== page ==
OLATHE, Kan. -- A new regulation went into effect in Kansas on Wedesday, making it harder for previous offenders to drive drunk again.
It's a relief for a local family that has been pushing for tighter laws around drinking and driving for years after losing a loved one.
"They're hard to look at," John Groves said, holding pictures that tell the story of the night his son, Matt, was hit and killed by a drunk driver in 2011.
"Matt was helping somebody that night," Groves added.
A stranger's car ran out of gas on a main street in Leavenworth. Matt and his friends from church were helping push it out of the way. That's when the driver of a 2011 Ford Escape hit him.
That driver was drunk. Her blood alcohol content was .16 -- twice the legal limit.
"I've seen a lot of horrific accidents, people losing their lives and really people destroying their own lives for a drunk driving arrest," Shawnee Police Officer Roman Madrigal said.
Just a few months after Matt was killed, Groves said ignition interlock devices became mandatory following a DUI conviction. They're breathalyzers attached to a vehicle that prevent someone from driving if their BAC is too high.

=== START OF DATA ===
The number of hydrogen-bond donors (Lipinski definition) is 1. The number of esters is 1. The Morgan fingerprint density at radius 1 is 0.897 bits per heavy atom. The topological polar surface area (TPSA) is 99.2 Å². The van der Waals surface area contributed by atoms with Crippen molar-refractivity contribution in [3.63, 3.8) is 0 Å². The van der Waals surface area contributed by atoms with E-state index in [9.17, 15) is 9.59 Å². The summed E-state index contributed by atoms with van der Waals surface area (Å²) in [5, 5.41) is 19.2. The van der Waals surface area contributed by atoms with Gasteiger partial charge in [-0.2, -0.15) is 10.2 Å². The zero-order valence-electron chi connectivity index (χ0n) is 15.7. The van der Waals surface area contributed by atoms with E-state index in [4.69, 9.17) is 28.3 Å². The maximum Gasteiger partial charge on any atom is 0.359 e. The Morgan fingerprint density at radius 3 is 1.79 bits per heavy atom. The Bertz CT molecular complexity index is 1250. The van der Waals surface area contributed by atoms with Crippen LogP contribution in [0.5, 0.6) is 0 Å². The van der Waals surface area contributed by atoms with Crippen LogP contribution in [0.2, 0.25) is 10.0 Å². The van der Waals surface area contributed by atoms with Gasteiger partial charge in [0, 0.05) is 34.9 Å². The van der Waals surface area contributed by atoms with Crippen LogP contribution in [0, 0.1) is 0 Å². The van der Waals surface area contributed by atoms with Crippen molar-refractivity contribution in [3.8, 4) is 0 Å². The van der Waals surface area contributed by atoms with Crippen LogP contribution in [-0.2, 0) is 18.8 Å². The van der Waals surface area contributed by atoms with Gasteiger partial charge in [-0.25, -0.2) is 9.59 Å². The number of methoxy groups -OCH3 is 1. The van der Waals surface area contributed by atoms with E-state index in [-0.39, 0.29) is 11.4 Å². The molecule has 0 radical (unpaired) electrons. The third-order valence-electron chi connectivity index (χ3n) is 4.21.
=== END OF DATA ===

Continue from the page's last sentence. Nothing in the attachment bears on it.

But Groves knows people can cheat to get around those devices.
"I know that they’ve been circumvented in the past," Groves said. "They would have someone blow into it and then drive their car."
But it's going to be a lot harder to cheat now.
Thanks to a new regulation, all devices installed must be equipped with a camera. The Alcohol Detection Systems ignition interlock device has one built-in.
"I'm very sure that it'll save somebody's life because your car's not going to start," Groves said.
"We're hoping that it's just another little bit of the piece to kind of discourage people from drunk driving and keep our roads safe," Madrigal said.
That's why Groves continues to be an advocate for victims of drunk driving, some of whom are no longer here.
"If I've changed one person's mind about drinking and driving, I've done my job," he said.
As for those devices without cameras already in vehicles, they're grandfathered in until 2021.